• 19A: Fuzzy fruit (kiwi) — Finally! An excuse to post this:


    "Flight of the Conchords" — along with "The Wire," "Twin Peaks," "Arrested Development," and "30 Rock" — is one of my favorite TV shows. I'm seeing them in concert, for the second time, later today!
  • 23D: "Numb3rs" network (CBS) — I have a love/hate relationship with this show.
  • 39D: "Vas ___ Vas" (former derivative Spanish-language game show) (O No) — Ah the lengths Will goes to disguise our girl Yoko! The host of this Telemundo "Deal Or No Deal" spinoff looks like Peter Linklage.
  • 49D: Comrade of Mao (Chou) — Mao and Chou sounds like a brand of cat food. Also, the band Manu Chao:



That's it for me. Don't worry: Rex will be back soon.

Madison, out.


[Quick Note from PuzzleGirl:]

Got an email from constructor Eric Berlin the other day and thought I would pass along the info to you.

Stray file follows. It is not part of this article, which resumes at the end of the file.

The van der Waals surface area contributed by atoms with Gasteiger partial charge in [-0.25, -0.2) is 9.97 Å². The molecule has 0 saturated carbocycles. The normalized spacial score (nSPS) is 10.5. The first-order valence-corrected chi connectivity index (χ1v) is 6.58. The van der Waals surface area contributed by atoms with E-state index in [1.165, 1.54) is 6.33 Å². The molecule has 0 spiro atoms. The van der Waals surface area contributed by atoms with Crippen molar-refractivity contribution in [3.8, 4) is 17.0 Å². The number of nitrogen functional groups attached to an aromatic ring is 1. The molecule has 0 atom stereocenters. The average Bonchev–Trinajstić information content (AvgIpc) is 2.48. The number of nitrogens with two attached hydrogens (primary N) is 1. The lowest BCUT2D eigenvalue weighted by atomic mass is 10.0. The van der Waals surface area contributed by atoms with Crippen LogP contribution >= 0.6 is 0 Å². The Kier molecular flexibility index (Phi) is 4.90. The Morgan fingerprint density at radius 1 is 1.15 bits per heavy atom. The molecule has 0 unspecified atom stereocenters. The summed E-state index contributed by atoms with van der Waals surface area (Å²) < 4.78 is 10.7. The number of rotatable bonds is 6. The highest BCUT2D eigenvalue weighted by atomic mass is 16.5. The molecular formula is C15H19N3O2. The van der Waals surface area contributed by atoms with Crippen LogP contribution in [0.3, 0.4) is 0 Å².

"I wonder if you might let your readers know of an event happening this week that they might enjoy very much. You perhaps know that in addition to constructing crosswords, I write puzzle-filled mysteries for kids. My second novel, 'The Potato Chip Puzzles,' comes out this week, and to celebrate, I'm throwing an online 'puzzle party.' Starting on Thursday, there'll be a puzzle on each of seven different kidlit blogs. Solve the puzzle, submit your answer, and you can win a copy of the new book... or even the grand prize, two dozen different children's books and novels from G.P. Putnam's Sons.

Full details here: http://www.winstonbreen.com/puzzleparty.html

I hope to see you and your readers there!"
I gave Eric's first book to PuzzleSon for Christmas last year and he loved it. We will definitely be checking out the puzzles this week. Thanks, Eric!

58 comments:

Hungry Mother 9:02 AM  

Perfect for a Wednesday, just on the edge of my solving skills.

JimD 9:19 AM  

The Sugalumps video was great. Thanks for the laugh.

Orange 9:30 AM  

Ah, Flight of the Conchords. Always appropriate, always much appreciated. The show offers pretty much the only American-based New Zealand humor for Rex's kiwi wife, Sandy. Is there any other kiwi-mockery available here? I think not.